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Our Country Correspondents, leading firms from countries across the globe, take a detailed look at specific topics affecting trademark owners.

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WTR 11

January/February 2008

Well-known and famous trademarks

  • Well-known and famous trademarks

    Both the First Trademarks Directive and the Community Trademark Regulation afford protection to well-known
    and famous trademarks. Uncertainty remains as to the definition of some key terms – for instance as to whether
    ‘well-known marks’ and ‘marks with a reputation’ have the same meaning

    read more

  • Well-known and famous trademarks

    Through a combination of local laws, EU legislation and international measures, famous marks are well
    protected in Benelux. Over the past few years, the courts and the Benelux Office of Intellectual Property have
    strengthened well-known mark owners’ rights yet further

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  • Well-known and famous trademarks

    Well-known and famous marks enjoy increasingly good protection Down Under, even though only one
    provision mentions them expressly

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  • Well-known and famous trademarks

    Germany has a long history of offering strong protection to well-known and famous marks. As the courts have
    developed the law in this area, they have slowly relaxed the criteria for recognition as a well-known mark. These
    days, good survey evidence can mean that even the most descriptive of marks may be classified as well known

    read more

  • Well-known and famous trademarks

    Italian legislation provides a good framework for the protection of well-known marks. However, there has been
    limited case law so far, leaving some uncertainty as to how to determine when ‘unfair advantage’ or ‘detriment’
    to the well-known mark occurs

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  • Well-known and famous trademarks

    US federal trademark law was amended on October 6 2006 by the Trademark Dilution Revision Act. Rulings
    under the new law trickled in during 2007, of which the most noteworthy is the decision of the US Court of
    Appeals for the Fourth Circuit in a commercial parody case involving Louis Vuitton

    read more

  • Well-known and famous trademarks

    Protecting trademarks that enjoy a reputation is a sensitive aspect of trademark law practice and doing so in France
    is no exception. A review of both the statutes and case law is needed to draw a clear picture of the French approach

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  • Well-known and famous trademarks

    Following an amendment to the law in 2005, procedures allowing rights holders to apply for declarations that
    their marks are famous or notorious in Mexico finally came into effect in late 2007. Rights holders and their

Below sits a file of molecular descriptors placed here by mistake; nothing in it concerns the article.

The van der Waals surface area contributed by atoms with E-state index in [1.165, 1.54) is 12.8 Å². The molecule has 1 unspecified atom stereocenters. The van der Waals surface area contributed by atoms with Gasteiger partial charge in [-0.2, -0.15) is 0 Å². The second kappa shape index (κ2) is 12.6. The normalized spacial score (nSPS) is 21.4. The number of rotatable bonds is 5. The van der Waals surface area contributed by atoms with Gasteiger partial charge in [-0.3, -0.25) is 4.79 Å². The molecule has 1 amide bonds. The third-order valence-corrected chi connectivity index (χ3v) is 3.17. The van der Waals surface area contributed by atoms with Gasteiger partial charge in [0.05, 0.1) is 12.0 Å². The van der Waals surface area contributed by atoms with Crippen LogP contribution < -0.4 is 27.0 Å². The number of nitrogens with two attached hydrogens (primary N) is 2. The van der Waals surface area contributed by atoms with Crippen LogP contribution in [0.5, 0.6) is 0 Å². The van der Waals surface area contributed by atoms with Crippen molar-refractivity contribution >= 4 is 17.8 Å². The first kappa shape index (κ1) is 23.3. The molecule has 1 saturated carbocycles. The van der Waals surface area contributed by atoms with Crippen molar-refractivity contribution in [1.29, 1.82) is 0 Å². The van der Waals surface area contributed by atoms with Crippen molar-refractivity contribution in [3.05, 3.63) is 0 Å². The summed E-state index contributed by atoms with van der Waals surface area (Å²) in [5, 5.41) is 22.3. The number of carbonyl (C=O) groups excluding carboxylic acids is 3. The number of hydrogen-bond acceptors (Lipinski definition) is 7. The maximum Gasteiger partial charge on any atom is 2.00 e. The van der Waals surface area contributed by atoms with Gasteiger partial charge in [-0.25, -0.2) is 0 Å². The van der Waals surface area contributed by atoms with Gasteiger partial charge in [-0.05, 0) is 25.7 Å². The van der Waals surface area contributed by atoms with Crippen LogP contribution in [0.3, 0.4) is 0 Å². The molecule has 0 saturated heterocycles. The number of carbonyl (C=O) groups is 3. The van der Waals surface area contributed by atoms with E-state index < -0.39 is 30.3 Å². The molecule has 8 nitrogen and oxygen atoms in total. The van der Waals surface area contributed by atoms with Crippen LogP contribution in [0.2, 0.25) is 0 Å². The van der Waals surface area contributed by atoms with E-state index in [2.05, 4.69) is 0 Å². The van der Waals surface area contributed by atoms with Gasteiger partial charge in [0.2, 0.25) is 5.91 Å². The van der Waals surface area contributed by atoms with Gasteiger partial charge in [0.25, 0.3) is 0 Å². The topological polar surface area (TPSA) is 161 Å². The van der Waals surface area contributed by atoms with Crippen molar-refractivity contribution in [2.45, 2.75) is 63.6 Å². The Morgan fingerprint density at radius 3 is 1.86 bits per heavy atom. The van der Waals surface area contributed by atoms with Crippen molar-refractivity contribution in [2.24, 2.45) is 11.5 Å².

advisers must be aware of the important distinctions between these two types of mark

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WTR 10

November/December 2007

Advertising

  • Advertising

    Ten years ago, comparative advertising featuring third-party marks was unlawful in Benelux.
    The implementation of the EU Comparative Advertising Directive has forced a change in thinking, but the
    courts still maintain a relatively strict approach

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  • Advertising

    Brand owners must consider the risk of breaching unfair competition law when advertising their products. Luckily
    for advertisers, the Supreme Court has issued two decisions that relax Germany’s stringent law in that regard

    read more

  • Advertising

    It is still unclear when use of another party’s mark in advertising is infringing under UK law. That is why the
    English courts have referred a number of questions on this issue to the European Court of Justice

    read more

  • Advertising

    Advertising in Mexico is highly regulated and IP law forms part of the framework governing this area.
    Brand owners should familiarize themselves with the rules and protection available before embarking on an
    advertising campaign

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  • Advertising

    The use of another party’s trademark in advertising remains controversial in the online context. The US courts
    have yet to come to an agreement as to the legality of practices such as keyword advertising

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  • Advertising

    Two sets of regulatory frameworks govern advertising practices in Italy. One is self-regulatory, the other
    legislative. Brand owners looking to promote their products or services in Italy and those advising them need
    to be fully aware of both systems

    read more

  • Advertising

    The relationship between trademarks and advertising has its complexities, prompting questions such as when
    using another party’s trademark in advertising constitutes an infringement, whether a slogan can be registered
    as a mark and what advertising uses will suffice to maintain rights in a mark

    read more

  • Advertising